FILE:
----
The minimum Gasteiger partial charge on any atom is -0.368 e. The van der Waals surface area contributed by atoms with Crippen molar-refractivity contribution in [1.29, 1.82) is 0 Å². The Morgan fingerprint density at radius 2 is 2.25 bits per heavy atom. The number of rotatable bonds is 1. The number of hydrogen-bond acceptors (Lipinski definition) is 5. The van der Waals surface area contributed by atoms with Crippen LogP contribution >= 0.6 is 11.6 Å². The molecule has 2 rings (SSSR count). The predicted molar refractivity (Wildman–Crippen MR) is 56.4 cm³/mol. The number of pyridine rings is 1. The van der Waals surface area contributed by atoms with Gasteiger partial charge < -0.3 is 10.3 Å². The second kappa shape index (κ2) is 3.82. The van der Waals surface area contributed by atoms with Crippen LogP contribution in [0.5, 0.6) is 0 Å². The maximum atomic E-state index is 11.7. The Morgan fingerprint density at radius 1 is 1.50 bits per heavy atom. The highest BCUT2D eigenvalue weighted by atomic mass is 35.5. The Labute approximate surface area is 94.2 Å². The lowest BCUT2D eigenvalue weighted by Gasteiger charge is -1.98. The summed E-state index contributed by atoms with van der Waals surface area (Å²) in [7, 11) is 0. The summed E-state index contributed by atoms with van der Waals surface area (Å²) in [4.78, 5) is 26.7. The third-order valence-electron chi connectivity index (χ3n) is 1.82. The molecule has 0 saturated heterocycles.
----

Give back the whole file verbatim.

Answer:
The minimum Gasteiger partial charge on any atom is -0.368 e. The van der Waals surface area contributed by atoms with Crippen molar-refractivity contribution in [1.29, 1.82) is 0 Å². The Morgan fingerprint density at radius 2 is 2.25 bits per heavy atom. The number of rotatable bonds is 1. The number of hydrogen-bond acceptors (Lipinski definition) is 5. The van der Waals surface area contributed by atoms with Crippen LogP contribution >= 0.6 is 11.6 Å². The molecule has 2 rings (SSSR count). The predicted molar refractivity (Wildman–Crippen MR) is 56.4 cm³/mol. The number of pyridine rings is 1. The van der Waals surface area contributed by atoms with Gasteiger partial charge < -0.3 is 10.3 Å². The second kappa shape index (κ2) is 3.82. The van der Waals surface area contributed by atoms with Crippen LogP contribution in [0.5, 0.6) is 0 Å². The maximum atomic E-state index is 11.7. The Morgan fingerprint density at radius 1 is 1.50 bits per heavy atom. The highest BCUT2D eigenvalue weighted by atomic mass is 35.5. The Labute approximate surface area is 94.2 Å². The lowest BCUT2D eigenvalue weighted by Gasteiger charge is -1.98. The summed E-state index contributed by atoms with van der Waals surface area (Å²) in [7, 11) is 0. The summed E-state index contributed by atoms with van der Waals surface area (Å²) in [4.78, 5) is 26.7. The third-order valence-electron chi connectivity index (χ3n) is 1.82. The molecule has 0 saturated heterocycles.